Environment and development
in coastal regions and in small islands
CSI info 6
3. INSTITUTIONAL STRENGTHENING
Several activities of the project are helping Caribbean institutions to manage their beach resources in a sustainable manner. The specific activities are:
3.1 BEACH MONITORING PROGRAMMES
The beach monitoring programmes represent one of the important foundations of the project. They provide a mechanism for continual training and information transfer and they also provide a much needed database on beach changes.
Staff from government agencies and non-government organizations on each island have been trained to measure profiles or cross sections at selected beaches in their countries/territories. The monitoring is conducted every three months and the data are analyzed using specially designed software. The databases are stored on each island and a regional database is stored as a back-up at the UPR-SGCP in MayagŁez, Puerto Rico.
The beach monitoring programmes were started at different times, so the various countries/territories are at different stages of implementation. Appendix II summarizes the details regarding the beach monitoring programme in each country/territory as of 31 December 1997. The ultimate goal is to ensure that the beach monitoring programmes become self-sufficient and therefore continue without outside assistance. A statement as to each countrys likely attainment of that goal is made under the heading Assessmentin Appendix II.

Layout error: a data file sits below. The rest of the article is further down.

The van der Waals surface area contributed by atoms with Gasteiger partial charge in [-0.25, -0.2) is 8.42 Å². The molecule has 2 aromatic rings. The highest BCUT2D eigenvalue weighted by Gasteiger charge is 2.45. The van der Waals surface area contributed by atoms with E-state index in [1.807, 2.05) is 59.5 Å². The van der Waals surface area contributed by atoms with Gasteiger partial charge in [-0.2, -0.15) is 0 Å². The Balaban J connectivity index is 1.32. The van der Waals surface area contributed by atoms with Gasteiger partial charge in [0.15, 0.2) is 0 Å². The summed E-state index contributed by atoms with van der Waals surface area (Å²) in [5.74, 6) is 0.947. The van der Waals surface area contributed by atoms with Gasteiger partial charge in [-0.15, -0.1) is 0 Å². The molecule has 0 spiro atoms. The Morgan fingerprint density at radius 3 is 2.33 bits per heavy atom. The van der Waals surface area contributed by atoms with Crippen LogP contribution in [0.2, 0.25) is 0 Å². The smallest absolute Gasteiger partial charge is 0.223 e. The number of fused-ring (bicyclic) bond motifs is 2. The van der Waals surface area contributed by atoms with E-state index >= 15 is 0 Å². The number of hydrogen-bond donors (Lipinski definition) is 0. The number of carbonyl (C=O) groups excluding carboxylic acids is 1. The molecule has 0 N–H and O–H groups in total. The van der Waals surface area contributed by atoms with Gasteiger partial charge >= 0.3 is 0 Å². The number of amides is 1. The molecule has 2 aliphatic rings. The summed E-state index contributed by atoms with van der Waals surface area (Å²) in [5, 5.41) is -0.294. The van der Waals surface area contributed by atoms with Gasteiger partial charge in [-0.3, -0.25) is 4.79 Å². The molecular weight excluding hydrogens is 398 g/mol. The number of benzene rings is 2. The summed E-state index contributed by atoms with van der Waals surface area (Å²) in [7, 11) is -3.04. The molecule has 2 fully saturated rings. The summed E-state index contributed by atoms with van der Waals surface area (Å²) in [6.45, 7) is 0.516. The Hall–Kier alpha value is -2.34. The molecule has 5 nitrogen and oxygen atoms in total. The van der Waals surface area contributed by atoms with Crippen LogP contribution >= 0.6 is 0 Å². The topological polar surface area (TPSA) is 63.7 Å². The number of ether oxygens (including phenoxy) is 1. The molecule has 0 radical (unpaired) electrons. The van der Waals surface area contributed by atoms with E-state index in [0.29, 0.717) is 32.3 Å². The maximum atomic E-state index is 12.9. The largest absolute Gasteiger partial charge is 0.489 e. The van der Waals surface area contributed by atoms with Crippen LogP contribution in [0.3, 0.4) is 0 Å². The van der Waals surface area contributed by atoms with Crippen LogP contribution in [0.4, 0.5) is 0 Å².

3.1.1 DESCRIPTION OF ACTIVITIES
The islands were supplied with one set of monitoring equipment at the onset of the monitoring programmes. During 1996, additional sets of monitoring equipment were supplied to most of the islands, see Appendix III. A full set of equipment consists of an Abney level, 30 m tape measure, and two ranging poles. In addition cameras were supplied to most islands.
During 1996 and 1997 visits were made to the islands by the project coordinator with a view to assisting the ongoing management of the beach monitoring programmes.
Assistance was provided to Anguilla in 1996 and 1997 to maintain and update the beach change database. In September, 1995, Hurricane Luis had destroyed more than 50% of the profile reference points, so new points had to be established and the database re-organized. Training was provided in using an updated version of the BEACH analysis software. In conjunction with a hurricane assessment project funded by the Dependent Territories Regional Secretariat, assistance was provided in the preparation of a technical report (3), summarizing beach changes between 1992 and 1995.